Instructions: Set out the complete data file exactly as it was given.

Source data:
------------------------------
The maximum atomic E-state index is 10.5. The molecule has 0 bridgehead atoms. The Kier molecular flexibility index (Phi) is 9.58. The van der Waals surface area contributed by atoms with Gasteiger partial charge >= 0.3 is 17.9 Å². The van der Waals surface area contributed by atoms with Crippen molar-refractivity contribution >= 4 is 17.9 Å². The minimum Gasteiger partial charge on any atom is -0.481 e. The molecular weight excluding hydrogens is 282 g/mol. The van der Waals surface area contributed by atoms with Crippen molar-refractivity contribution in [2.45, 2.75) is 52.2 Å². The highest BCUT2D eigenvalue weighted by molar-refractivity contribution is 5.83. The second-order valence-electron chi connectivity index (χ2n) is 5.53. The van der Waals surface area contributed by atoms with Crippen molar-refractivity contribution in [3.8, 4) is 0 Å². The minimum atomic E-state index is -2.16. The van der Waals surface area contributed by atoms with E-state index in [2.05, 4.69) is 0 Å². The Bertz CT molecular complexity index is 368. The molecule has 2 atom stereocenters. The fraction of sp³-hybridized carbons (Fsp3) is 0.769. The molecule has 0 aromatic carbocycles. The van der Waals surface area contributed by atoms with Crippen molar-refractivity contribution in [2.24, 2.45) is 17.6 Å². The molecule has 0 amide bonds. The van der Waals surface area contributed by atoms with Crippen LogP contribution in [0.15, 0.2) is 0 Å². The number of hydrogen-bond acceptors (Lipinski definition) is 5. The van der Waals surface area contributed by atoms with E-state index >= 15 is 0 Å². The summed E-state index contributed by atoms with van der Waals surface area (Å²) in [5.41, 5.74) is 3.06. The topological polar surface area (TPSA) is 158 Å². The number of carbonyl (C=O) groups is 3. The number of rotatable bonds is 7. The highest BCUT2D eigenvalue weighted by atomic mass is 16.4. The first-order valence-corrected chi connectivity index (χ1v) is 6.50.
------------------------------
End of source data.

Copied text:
The maximum atomic E-state index is 10.5. The molecule has 0 bridgehead atoms. The Kier molecular flexibility index (Phi) is 9.58. The van der Waals surface area contributed by atoms with Gasteiger partial charge >= 0.3 is 17.9 Å². The van der Waals surface area contributed by atoms with Crippen molar-refractivity contribution >= 4 is 17.9 Å². The minimum Gasteiger partial charge on any atom is -0.481 e. The molecular weight excluding hydrogens is 282 g/mol. The van der Waals surface area contributed by atoms with Crippen molar-refractivity contribution in [2.45, 2.75) is 52.2 Å². The highest BCUT2D eigenvalue weighted by molar-refractivity contribution is 5.83. The second-order valence-electron chi connectivity index (χ2n) is 5.53. The van der Waals surface area contributed by atoms with Crippen molar-refractivity contribution in [3.8, 4) is 0 Å². The minimum atomic E-state index is -2.16. The van der Waals surface area contributed by atoms with E-state index in [2.05, 4.69) is 0 Å². The Bertz CT molecular complexity index is 368. The molecule has 2 atom stereocenters. The fraction of sp³-hybridized carbons (Fsp3) is 0.769. The molecule has 0 aromatic carbocycles. The van der Waals surface area contributed by atoms with Crippen molar-refractivity contribution in [2.24, 2.45) is 17.6 Å². The molecule has 0 amide bonds. The van der Waals surface area contributed by atoms with Crippen LogP contribution in [0.15, 0.2) is 0 Å². The number of hydrogen-bond acceptors (Lipinski definition) is 5. The van der Waals surface area contributed by atoms with E-state index >= 15 is 0 Å². The summed E-state index contributed by atoms with van der Waals surface area (Å²) in [5.41, 5.74) is 3.06. The topological polar surface area (TPSA) is 158 Å². The number of carbonyl (C=O) groups is 3. The number of rotatable bonds is 7. The highest BCUT2D eigenvalue weighted by atomic mass is 16.4. The first-order valence-corrected chi connectivity index (χ1v) is 6.50.